This is a call for the Development Days Conference on the 17-18th February 2022 in Helsinki. On the theme infrastructures, technologies, and vulnerabilities in global development.
In light of the urgent need to tackle climate change, inequality, and unsustainable forms of development, Development Days 2022 discusses the complex relations between infrastructures, technologies, and vulnerabilities in global development. The conference is organised by Finnish Society for Development Research in collaboration with the University of Helsinki, Hanken School of Economics and Finnish University Partnership for International Development – UniPID. The conference is currently planned as on-site event, but online participation will also be possible if needed.
Proposals for working groups
We welcome proposals for Working Groups from a variety of disciplinary perspectives, both theoretical and policy-oriented, to examine how political, economic, and social advantages and disadvantages become distributed through the deployment of infrastructures and technologies, in both the global North and South.
We are also interested in Working Groups exploring alternatives and resistance to violent infrastructures and oppressive uses of technologies, as well as how these alternatives help strengthen dissenting or previously marginalized voices. Participation beyond academic actors such as those representing civil society or arts is also welcome. Not all Working Group proposals need to be tightly connected to the specific conference theme as long as they address key contemporary topics in global development.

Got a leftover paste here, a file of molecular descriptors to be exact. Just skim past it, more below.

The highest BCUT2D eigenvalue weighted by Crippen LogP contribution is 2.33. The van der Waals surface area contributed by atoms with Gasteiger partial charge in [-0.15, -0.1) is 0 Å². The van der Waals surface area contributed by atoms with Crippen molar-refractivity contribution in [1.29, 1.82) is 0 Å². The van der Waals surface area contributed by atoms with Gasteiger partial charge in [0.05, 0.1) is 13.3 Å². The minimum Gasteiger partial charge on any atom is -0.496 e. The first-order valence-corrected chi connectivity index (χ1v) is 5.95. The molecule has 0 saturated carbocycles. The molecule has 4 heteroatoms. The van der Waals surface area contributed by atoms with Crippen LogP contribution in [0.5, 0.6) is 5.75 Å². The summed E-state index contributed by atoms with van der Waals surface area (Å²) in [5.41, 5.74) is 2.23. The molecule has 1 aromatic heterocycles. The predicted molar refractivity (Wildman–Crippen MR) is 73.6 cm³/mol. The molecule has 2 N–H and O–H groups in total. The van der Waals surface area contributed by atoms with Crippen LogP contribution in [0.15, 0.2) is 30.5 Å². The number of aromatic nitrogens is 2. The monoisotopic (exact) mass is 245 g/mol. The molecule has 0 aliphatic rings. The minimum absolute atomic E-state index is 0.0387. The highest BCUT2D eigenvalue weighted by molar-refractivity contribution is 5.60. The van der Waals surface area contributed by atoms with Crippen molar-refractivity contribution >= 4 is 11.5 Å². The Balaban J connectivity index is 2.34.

Infrastructure and (new) technologies unquestionably play a central role in (and for) development, as highlighted by the current sustainable development goals and revealed by the impacts of the Covid-19 pandemic and climate change. The extractive development pathways putting liveable environments at risk are closely intertwined with infrastructural politics. Perhaps more than ever, the creation, maintenance, and distribution of infrastructures and technologies are crucial for virtually every aspect of development, including: the environment; health care; food supply; climate responses; education; trade; transportation and traffic; employment and work; economic stability and growth; information and communication; and, not least, social activities and well-being.
However, not only are access to and control over infrastructures and technologies drastically uneven; they also generate power inequalities and vulnerabilities in global development. With the notion of politics of vulnerability, we draw attention to power-ridden and complex socio-technical, gender, ethnic, and political-ecological relations. These relations shape the production of differentiated vulnerabilities to infrastructural, social, and environmental harms and adversities. It is urgent to think of and explore infrastructures critically because of their power to define futures by locking-in certain social, political, economic, and environmental relations while simultaneously locking-out other modes of relations for long periods of time. To avoid the looming socio- environmental catastrophe, we need to consider how the current infrastructural formations can be rearranged, retrofitted, or even decommissioned, as well as how to create future infrastructures that support and generate more just and sustainable futures.
- Tania Li, University of Toronto
- Timothy Oakes, University of Colorado
- Marcus Taylor, Queens University, TBC